Whole Foods recently announced a national campaign to lower prices to be more competitive. They're trying to move away from the stereotype of “Whole Paycheck”.
There's no way that smaller independent retailers can compete effectively playing the pricing game. Larger retailers have a lot more buying power and they also have the ability to deep discount specific items. This also means retailers and brands need to be more creative in their promotion strategies so that they products don't look and feel the same at every store.
To further complicate things, Wal-Mart has launched a pricing strategy whereby if they find an item that you purchased from them at a lower advertised price from any retailer in the market, they will automatically refund you the difference, even after the sale. This level of price competitiveness is unparalleled. It is no longer the shopper’s responsibility to price shop; Walmart does everything for you.
This means that when natural retailers promote an item, the advertised price must be competitive. But this will dramatically change the way natural retailers promote in their weekly circulars. Natural manufacturers should work closely with natural retailers to help them stay current with market pricing.
The good news is that this only affects advertised items. Remember that Walmart cannot compete on price against an item they don't sell. This gives natural retailers an opportunity to be creative when it comes to their selection and internal promotion strategies.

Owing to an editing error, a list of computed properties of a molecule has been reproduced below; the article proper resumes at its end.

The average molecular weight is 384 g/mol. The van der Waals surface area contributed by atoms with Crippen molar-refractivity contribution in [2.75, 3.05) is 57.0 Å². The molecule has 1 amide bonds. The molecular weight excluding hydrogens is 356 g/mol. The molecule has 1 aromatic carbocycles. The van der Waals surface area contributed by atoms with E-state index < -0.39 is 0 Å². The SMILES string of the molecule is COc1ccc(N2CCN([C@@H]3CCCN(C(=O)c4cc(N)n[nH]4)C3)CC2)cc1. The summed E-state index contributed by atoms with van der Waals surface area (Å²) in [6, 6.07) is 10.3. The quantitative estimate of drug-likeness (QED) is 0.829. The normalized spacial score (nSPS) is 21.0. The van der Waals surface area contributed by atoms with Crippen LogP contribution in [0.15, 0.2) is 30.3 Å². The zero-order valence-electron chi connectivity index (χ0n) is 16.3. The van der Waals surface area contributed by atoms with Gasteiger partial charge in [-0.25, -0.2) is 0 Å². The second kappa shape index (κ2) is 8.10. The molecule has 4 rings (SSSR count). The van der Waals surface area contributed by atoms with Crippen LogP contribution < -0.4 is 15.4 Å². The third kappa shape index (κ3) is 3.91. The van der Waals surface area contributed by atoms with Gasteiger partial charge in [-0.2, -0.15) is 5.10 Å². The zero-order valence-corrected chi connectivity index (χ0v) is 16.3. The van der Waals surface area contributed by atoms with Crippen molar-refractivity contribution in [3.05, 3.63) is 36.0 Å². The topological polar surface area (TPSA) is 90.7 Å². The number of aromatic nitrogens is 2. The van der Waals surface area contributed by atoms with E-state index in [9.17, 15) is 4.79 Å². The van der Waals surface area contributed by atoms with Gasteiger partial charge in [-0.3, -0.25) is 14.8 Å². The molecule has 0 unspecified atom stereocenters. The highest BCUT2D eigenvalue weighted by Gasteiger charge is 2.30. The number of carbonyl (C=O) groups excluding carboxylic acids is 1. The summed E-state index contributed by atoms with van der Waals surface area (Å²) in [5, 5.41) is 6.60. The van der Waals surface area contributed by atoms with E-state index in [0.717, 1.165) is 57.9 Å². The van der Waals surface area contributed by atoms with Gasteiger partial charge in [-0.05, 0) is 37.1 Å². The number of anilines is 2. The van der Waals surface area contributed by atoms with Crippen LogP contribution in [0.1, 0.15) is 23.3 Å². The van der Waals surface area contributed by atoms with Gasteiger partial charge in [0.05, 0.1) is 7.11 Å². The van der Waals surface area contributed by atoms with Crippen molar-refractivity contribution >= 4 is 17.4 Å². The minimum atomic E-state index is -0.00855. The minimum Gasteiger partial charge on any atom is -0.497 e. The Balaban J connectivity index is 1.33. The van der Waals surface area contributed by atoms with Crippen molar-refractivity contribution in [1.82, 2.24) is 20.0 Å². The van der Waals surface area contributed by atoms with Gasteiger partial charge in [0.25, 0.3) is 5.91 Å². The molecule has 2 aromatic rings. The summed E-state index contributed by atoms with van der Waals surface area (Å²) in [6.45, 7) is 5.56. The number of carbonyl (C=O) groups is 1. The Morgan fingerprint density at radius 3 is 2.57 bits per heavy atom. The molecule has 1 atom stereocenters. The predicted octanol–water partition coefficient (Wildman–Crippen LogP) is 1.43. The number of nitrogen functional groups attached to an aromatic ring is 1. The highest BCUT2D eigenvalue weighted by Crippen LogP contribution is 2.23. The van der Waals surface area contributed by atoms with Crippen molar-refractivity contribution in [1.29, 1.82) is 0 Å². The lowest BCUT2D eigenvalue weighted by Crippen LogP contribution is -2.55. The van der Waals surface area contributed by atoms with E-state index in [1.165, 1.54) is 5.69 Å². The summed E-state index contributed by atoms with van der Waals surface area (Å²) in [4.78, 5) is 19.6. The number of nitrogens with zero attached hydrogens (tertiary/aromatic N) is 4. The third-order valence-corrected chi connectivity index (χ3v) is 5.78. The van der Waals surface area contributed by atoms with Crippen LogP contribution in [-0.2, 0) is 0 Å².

So how do retailers compete effectively given the changing landscape?
As I've talked about in many of my articles, natural retailers need a strong competitive set. This means that natural retailers must also carry some of the top-selling items in their marketplace. This is important because shopper perception is key to winning their loyalty. If a shopper sees that you carry the brands they love at a competitive price, they will assume that all of your items are priced competitively - especially on loss leaders (items that are priced at parity every day -- typically staples like milk, etc.). The competitive set is also what keeps customers coming in and keeps them coming back week after week.
The competitive set invites the consumer to shop your store. Once in your store you can impress the consumer with your incredible customer service and the amazing selection you have on items not available anywhere in the market.
Shoppers want what they want. That's a true statement and it should be at the heart of every assortment, merchandising, and promotion decision you make. Shoppers don't always know what's available. Here's where the smaller independent natural retailer can educate shoppers on new and better solutions - the items that the larger retailers can't and don't stock.
How does this strategy work? Plant-based products are a huge trend in natural. This is a trend that convention retailers will try to adopt in the near future, but they are typically several months and perhaps even years behind natural on adopting trends. Natural retailers should still sell a wide assortment of products like Cliff Bar and Kind to be competitive. Savvy retailers should also sell progressive brands like GoMacro to take advantage of the plant-based trend. Natural shoppers will try new and innovative brands like GoMacro when given a choice. This is how you stand out from the competition. This is how you compete effectively in any channel and in any economy.